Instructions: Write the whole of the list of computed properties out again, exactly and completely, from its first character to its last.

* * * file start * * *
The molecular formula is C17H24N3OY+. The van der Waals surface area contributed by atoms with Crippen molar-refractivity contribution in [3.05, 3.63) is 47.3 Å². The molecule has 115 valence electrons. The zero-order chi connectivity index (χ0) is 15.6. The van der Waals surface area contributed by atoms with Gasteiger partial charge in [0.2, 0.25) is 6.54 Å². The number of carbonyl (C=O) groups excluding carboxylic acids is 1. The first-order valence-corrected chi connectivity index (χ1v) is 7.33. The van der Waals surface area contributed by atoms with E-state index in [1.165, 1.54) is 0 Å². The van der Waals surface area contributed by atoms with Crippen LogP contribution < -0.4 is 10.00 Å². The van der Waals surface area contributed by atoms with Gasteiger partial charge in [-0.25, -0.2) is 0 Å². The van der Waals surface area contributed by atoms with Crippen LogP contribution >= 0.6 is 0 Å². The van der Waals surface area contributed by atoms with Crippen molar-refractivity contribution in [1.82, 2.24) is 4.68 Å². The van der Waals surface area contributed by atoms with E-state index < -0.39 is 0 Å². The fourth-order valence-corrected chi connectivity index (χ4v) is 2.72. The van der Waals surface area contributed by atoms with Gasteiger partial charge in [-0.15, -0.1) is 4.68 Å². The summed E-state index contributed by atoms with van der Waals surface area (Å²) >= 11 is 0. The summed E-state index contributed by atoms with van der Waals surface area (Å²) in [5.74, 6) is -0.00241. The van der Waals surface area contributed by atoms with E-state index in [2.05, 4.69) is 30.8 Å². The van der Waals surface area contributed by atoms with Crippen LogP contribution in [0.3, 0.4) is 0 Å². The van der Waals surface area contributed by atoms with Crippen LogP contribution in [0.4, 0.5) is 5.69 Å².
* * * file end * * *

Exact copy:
The molecular formula is C17H24N3OY+. The van der Waals surface area contributed by atoms with Crippen molar-refractivity contribution in [3.05, 3.63) is 47.3 Å². The molecule has 115 valence electrons. The zero-order chi connectivity index (χ0) is 15.6. The van der Waals surface area contributed by atoms with Gasteiger partial charge in [0.2, 0.25) is 6.54 Å². The number of carbonyl (C=O) groups excluding carboxylic acids is 1. The first-order valence-corrected chi connectivity index (χ1v) is 7.33. The van der Waals surface area contributed by atoms with E-state index in [1.165, 1.54) is 0 Å². The van der Waals surface area contributed by atoms with Crippen LogP contribution < -0.4 is 10.00 Å². The van der Waals surface area contributed by atoms with Gasteiger partial charge in [-0.25, -0.2) is 0 Å². The van der Waals surface area contributed by atoms with Crippen LogP contribution >= 0.6 is 0 Å². The van der Waals surface area contributed by atoms with Crippen molar-refractivity contribution in [1.82, 2.24) is 4.68 Å². The van der Waals surface area contributed by atoms with E-state index < -0.39 is 0 Å². The fourth-order valence-corrected chi connectivity index (χ4v) is 2.72. The van der Waals surface area contributed by atoms with Gasteiger partial charge in [-0.15, -0.1) is 4.68 Å². The summed E-state index contributed by atoms with van der Waals surface area (Å²) >= 11 is 0. The summed E-state index contributed by atoms with van der Waals surface area (Å²) in [5.74, 6) is -0.00241. The van der Waals surface area contributed by atoms with E-state index in [2.05, 4.69) is 30.8 Å². The van der Waals surface area contributed by atoms with Crippen LogP contribution in [0.3, 0.4) is 0 Å². The van der Waals surface area contributed by atoms with Crippen LogP contribution in [0.4, 0.5) is 5.69 Å².